• Immunotherapy

This is also known as biological therapy. It’s a form of cancer treatment that utilizes the body's immune system to combat brain tumors. The primary goal of the treatment is to stimulate the immune system so that it can perform its function more efficiently.

  • Radiosurgery 

In the traditional sense, stereotactic radiosurgery is not a type of surgery. On the contrary, radiosurgery employs numerous radiation beams to deliver a highly targeted type of treatment that destroys brain tumor cells in a very minute region. Every radiation beam isn't extremely powerful. However, the location where they all assemble at the brain tumor gets a massive dosage of radiation to kill cancer.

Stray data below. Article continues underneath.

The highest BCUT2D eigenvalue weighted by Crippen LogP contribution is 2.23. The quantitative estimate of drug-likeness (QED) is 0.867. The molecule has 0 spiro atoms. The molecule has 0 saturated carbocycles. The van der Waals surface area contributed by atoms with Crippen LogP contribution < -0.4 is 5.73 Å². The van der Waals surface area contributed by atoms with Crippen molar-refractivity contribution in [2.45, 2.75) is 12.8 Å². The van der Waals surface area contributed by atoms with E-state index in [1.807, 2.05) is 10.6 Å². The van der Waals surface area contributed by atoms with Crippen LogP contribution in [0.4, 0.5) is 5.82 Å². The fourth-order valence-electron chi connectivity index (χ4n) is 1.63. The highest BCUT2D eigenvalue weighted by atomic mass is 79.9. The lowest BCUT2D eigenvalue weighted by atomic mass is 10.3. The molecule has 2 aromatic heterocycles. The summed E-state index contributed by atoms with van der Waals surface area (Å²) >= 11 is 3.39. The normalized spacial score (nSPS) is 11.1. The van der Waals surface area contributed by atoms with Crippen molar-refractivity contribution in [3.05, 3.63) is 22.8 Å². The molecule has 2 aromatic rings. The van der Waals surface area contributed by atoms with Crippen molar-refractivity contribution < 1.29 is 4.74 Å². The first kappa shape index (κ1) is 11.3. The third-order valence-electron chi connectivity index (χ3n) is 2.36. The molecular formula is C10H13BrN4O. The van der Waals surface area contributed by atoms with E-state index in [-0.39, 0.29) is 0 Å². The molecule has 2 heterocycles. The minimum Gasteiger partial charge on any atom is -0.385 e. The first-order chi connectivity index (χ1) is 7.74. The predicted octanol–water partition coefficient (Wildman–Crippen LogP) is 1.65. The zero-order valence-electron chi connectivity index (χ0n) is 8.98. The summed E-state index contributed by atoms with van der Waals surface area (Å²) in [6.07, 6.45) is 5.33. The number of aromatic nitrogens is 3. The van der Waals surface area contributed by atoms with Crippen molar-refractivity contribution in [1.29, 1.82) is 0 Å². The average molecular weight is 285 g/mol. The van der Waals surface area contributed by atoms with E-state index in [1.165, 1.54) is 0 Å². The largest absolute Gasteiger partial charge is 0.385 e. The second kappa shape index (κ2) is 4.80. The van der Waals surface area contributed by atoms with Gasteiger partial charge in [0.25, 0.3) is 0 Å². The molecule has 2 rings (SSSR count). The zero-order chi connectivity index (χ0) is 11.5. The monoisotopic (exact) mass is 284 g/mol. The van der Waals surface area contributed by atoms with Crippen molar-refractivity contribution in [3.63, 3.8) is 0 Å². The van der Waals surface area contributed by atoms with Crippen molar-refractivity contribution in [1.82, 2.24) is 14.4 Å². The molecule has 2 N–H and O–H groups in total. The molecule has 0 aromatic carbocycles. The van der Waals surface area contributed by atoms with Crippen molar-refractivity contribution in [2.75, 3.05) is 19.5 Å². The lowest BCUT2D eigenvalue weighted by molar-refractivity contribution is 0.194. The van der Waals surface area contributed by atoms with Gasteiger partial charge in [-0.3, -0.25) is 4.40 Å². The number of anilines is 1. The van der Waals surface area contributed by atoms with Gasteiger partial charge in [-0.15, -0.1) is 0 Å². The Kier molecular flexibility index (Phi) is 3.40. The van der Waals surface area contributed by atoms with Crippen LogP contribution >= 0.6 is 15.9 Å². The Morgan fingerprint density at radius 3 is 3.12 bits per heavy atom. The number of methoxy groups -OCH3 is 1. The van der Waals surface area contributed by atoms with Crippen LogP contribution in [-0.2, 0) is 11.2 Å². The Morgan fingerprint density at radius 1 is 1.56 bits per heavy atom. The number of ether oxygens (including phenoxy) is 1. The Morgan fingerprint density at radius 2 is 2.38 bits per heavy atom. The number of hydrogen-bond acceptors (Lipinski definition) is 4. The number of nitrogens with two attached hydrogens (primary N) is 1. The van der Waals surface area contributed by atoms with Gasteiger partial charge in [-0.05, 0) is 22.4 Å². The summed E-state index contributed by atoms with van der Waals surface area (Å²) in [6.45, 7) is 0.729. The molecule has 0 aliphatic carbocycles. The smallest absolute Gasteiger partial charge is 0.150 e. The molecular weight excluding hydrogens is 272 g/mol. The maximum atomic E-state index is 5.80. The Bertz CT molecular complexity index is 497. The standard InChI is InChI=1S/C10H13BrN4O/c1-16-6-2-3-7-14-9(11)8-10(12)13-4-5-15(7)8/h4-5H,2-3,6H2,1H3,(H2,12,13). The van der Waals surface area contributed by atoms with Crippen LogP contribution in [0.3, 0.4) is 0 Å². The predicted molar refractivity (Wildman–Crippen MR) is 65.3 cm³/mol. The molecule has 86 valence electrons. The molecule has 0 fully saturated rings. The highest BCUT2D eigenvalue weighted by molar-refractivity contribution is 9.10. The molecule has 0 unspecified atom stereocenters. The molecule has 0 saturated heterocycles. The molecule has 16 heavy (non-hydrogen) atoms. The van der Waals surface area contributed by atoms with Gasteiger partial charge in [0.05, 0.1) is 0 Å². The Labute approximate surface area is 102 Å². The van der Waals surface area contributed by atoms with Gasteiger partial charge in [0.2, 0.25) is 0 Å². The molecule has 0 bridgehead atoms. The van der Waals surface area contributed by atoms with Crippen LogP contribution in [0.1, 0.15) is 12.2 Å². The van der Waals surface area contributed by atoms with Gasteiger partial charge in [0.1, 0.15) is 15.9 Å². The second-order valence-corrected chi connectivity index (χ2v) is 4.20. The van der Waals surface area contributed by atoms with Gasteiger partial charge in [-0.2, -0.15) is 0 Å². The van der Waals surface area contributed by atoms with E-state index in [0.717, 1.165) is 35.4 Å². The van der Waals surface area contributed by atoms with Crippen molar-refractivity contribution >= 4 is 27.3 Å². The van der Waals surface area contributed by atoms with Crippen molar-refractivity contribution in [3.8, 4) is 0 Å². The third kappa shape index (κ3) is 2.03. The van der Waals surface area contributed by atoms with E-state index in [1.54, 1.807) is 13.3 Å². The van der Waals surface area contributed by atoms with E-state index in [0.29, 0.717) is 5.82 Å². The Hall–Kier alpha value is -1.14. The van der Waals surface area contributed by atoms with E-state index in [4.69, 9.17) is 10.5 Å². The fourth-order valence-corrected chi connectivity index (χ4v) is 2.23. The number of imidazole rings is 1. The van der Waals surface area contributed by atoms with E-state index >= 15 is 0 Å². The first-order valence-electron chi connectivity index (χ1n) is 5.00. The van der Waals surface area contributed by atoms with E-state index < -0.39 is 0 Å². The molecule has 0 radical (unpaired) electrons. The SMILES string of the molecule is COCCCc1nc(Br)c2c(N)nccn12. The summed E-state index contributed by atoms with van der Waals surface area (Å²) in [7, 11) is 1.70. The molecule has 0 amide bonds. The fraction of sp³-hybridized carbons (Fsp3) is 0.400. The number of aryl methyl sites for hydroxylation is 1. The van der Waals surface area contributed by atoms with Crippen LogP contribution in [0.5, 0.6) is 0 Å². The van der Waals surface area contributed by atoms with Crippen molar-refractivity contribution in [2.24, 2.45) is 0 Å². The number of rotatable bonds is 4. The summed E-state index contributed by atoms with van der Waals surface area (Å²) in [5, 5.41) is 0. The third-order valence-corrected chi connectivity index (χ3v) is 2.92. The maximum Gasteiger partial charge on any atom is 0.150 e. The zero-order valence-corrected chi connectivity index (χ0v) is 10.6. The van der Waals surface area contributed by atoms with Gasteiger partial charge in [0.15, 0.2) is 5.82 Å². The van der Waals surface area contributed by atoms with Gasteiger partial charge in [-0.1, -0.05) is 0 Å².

• Targeted therapy 

This includes drugs that target particular traits in cancerous cells while preserving the healthy cells. If you are having problems with the adverse effects of chemotherapy, like exhaustion and nausea, the doctor may suggest targeted therapy.



A brain tumor occurs due to abnormal cell growth in the brain and can either be benign or malignant. It can interfere with the function of the brain when it grows bigger, hence putting pressure on the nearby blood vessels, tissue, or nerves. 

The speed at which a brain tumor grows varies substantially. The rate of growth of a brain tumor, as well as its location, defines how it will influence the function of your neurological system. In addition, the form of brain tumor you have, its size and location, determine your treatment options.